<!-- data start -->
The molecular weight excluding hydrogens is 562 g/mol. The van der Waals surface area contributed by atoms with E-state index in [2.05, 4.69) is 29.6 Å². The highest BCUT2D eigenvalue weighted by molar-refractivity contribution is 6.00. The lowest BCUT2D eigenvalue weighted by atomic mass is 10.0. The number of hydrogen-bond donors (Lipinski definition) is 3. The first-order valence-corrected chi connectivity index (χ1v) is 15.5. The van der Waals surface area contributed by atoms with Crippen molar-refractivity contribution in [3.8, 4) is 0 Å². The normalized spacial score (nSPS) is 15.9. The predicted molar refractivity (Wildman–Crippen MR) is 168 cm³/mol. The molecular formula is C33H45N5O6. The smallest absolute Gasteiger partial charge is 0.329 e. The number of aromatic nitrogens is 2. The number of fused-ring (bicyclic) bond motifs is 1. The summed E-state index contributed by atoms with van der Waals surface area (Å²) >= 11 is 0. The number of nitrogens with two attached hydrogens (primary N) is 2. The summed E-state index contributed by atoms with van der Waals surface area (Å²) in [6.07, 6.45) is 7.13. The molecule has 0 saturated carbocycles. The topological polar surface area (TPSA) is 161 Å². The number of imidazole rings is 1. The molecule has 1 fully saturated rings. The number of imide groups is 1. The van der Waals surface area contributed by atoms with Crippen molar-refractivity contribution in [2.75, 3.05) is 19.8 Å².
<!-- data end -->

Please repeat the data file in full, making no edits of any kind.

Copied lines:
The molecular weight excluding hydrogens is 562 g/mol. The van der Waals surface area contributed by atoms with E-state index in [2.05, 4.69) is 29.6 Å². The highest BCUT2D eigenvalue weighted by molar-refractivity contribution is 6.00. The lowest BCUT2D eigenvalue weighted by atomic mass is 10.0. The number of hydrogen-bond donors (Lipinski definition) is 3. The first-order valence-corrected chi connectivity index (χ1v) is 15.5. The van der Waals surface area contributed by atoms with Crippen molar-refractivity contribution in [3.8, 4) is 0 Å². The normalized spacial score (nSPS) is 15.9. The predicted molar refractivity (Wildman–Crippen MR) is 168 cm³/mol. The molecular formula is C33H45N5O6. The smallest absolute Gasteiger partial charge is 0.329 e. The number of aromatic nitrogens is 2. The number of fused-ring (bicyclic) bond motifs is 1. The summed E-state index contributed by atoms with van der Waals surface area (Å²) >= 11 is 0. The number of nitrogens with two attached hydrogens (primary N) is 2. The summed E-state index contributed by atoms with van der Waals surface area (Å²) in [6.07, 6.45) is 7.13. The molecule has 0 saturated carbocycles. The topological polar surface area (TPSA) is 161 Å². The number of imidazole rings is 1. The molecule has 1 fully saturated rings. The number of imide groups is 1. The van der Waals surface area contributed by atoms with Crippen molar-refractivity contribution in [2.75, 3.05) is 19.8 Å².